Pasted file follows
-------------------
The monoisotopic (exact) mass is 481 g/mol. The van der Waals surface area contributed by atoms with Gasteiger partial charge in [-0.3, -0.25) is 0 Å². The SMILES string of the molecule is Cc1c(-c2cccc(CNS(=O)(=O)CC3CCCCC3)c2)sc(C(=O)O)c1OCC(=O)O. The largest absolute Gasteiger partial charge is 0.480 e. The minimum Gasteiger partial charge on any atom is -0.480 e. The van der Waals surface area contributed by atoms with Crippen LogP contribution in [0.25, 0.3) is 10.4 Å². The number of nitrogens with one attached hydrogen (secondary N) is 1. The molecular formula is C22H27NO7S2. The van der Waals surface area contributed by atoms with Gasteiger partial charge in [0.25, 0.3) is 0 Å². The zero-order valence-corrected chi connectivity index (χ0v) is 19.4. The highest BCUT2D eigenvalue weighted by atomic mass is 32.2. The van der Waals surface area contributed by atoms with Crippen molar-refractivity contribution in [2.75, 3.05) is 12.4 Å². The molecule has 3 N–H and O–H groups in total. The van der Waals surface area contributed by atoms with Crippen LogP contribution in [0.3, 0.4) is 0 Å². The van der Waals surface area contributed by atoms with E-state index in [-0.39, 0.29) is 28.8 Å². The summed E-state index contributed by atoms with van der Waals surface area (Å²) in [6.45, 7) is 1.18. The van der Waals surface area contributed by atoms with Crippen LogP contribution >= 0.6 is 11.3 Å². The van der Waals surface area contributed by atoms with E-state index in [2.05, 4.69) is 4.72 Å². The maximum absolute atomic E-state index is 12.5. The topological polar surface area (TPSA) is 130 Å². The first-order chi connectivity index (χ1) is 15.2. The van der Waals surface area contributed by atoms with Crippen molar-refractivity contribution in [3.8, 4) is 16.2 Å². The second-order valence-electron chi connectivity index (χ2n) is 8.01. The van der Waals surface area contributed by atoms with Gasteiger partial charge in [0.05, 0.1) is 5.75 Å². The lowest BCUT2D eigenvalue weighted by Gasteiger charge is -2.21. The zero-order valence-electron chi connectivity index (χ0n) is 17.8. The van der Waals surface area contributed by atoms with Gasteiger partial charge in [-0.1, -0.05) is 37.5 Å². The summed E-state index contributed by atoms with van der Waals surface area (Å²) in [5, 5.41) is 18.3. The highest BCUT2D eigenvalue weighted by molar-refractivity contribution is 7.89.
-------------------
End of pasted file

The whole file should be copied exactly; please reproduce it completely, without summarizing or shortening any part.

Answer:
The monoisotopic (exact) mass is 481 g/mol. The van der Waals surface area contributed by atoms with Gasteiger partial charge in [-0.3, -0.25) is 0 Å². The SMILES string of the molecule is Cc1c(-c2cccc(CNS(=O)(=O)CC3CCCCC3)c2)sc(C(=O)O)c1OCC(=O)O. The largest absolute Gasteiger partial charge is 0.480 e. The minimum Gasteiger partial charge on any atom is -0.480 e. The van der Waals surface area contributed by atoms with Crippen LogP contribution in [0.25, 0.3) is 10.4 Å². The number of nitrogens with one attached hydrogen (secondary N) is 1. The molecular formula is C22H27NO7S2. The van der Waals surface area contributed by atoms with Gasteiger partial charge in [0.25, 0.3) is 0 Å². The zero-order valence-corrected chi connectivity index (χ0v) is 19.4. The highest BCUT2D eigenvalue weighted by atomic mass is 32.2. The van der Waals surface area contributed by atoms with Crippen molar-refractivity contribution in [2.75, 3.05) is 12.4 Å². The molecule has 3 N–H and O–H groups in total. The van der Waals surface area contributed by atoms with Crippen LogP contribution in [0.3, 0.4) is 0 Å². The van der Waals surface area contributed by atoms with E-state index in [-0.39, 0.29) is 28.8 Å². The summed E-state index contributed by atoms with van der Waals surface area (Å²) in [6.45, 7) is 1.18. The van der Waals surface area contributed by atoms with Crippen LogP contribution >= 0.6 is 11.3 Å². The van der Waals surface area contributed by atoms with E-state index in [2.05, 4.69) is 4.72 Å². The maximum absolute atomic E-state index is 12.5. The topological polar surface area (TPSA) is 130 Å². The first-order chi connectivity index (χ1) is 15.2. The van der Waals surface area contributed by atoms with Crippen molar-refractivity contribution in [3.8, 4) is 16.2 Å². The second-order valence-electron chi connectivity index (χ2n) is 8.01. The van der Waals surface area contributed by atoms with Gasteiger partial charge in [0.05, 0.1) is 5.75 Å². The lowest BCUT2D eigenvalue weighted by Gasteiger charge is -2.21. The zero-order valence-electron chi connectivity index (χ0n) is 17.8. The van der Waals surface area contributed by atoms with Gasteiger partial charge in [-0.1, -0.05) is 37.5 Å². The summed E-state index contributed by atoms with van der Waals surface area (Å²) in [5, 5.41) is 18.3. The highest BCUT2D eigenvalue weighted by molar-refractivity contribution is 7.89.